Fewer new commercial properties to be built in 2018

In 2017, more new business construction projects were started than in 2016. New construction of retail and office properties was up sharply from 2016: shops by about 43% and office premises by 13%. In contrast, new industrial and warehouse construction projects were at about the same level in 2016 and 2017.

The Confederation of Finnish Construction Industries (CFCI) forecasts in spring 2018 that business construction will contract somewhat during 2018 with the exception of industrial and office construction. This is also evident from the smaller number of applications for building permits. CFCI nevertheless forecasts that the economic upswing will increase the number of new industrial construction projects, because owing to the structural change in the economy, industrial construction has already been at a historically low level for a prolonged period. On the other hand, warehouse construction is forecast to decline following active construction in recent years. Construction of shopping premises is expected to contract in 2018 by about 5%. Just like building construction in general, shop construction will also be focused on growth centres. According to the CFCI, 70–80% of all new office buildings will be built in the greater Helsinki area in places that have good public transport connections.

Foreign investors the largest owner group in the real estate investment market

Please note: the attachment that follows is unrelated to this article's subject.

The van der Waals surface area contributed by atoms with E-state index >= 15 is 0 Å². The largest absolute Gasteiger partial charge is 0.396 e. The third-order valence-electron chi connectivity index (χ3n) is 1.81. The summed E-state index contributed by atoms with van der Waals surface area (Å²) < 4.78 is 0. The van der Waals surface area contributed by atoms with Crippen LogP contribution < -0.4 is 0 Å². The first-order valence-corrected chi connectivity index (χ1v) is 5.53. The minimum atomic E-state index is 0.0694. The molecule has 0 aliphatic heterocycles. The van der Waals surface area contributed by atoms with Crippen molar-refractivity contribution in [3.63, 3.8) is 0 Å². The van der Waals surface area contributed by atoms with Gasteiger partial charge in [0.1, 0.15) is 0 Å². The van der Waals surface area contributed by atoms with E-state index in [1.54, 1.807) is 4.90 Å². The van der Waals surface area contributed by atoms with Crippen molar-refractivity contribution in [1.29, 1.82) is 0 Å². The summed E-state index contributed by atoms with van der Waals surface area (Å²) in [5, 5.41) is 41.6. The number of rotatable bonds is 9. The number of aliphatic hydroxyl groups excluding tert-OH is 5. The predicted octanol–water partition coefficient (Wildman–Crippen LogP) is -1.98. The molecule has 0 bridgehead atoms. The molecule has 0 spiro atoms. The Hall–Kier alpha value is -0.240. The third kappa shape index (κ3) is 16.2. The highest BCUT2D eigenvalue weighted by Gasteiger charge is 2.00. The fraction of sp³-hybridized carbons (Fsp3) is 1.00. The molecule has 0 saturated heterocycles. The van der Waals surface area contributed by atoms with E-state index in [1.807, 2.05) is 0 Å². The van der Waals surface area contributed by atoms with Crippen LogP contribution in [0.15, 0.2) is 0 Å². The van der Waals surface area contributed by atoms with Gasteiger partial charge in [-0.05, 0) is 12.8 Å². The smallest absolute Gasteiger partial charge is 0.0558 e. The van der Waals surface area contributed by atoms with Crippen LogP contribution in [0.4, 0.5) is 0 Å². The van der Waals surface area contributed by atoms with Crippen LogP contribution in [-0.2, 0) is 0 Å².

Foreign investors became in 2017 the largest owner group on the Finnish real estate investment market, with a 29% share. The high number of foreign investors can be explained by what was for Finland a large individual sale, when Sponda sold its Finnish real estate portfolio to Blackstone for EUR 3.7 billion. As a result, foreign investors bypassed Finnish institutional investors, whose market share has been in an unbroken decline. Foreign investors have brought activity and liquidity onto the Finnish market. This has nevertheless increased the risk that foreign actors will retreat from the Finnish market in a stress situation, leading to lower prices. This could be a problem for those who used debt financing to invest in real estate and those who financed real estate investors, mainly the banks.

Chart 1. Size of the Finnish real estate investment market

Of Finnish institutional investors, the employment pension institutions clearly have the largest real estate assets, but insurance companies also own a lot of real estate. In 2017, the employment pension institutions held real estate investments worth EUR 16.5 billion, of which 77% were in Finland.Source: Finnish Pension Alliance TELA, https://www.tela.fi/en/investment_assets_trend. The target with real estate investment is risk diversification and protection against inflation, aiming for a steady income to cover long-term liabilities.

Investments by unlisted real estate investment companies have risen sharply in the 2010s, totalling EUR 13.7 billion in 2017. Unlisted companies have invested especially in rental housing. The investment stock of listed real estate investment companies, on the other hand, was more than halved as a result of the deal between Sponda and Blackstone.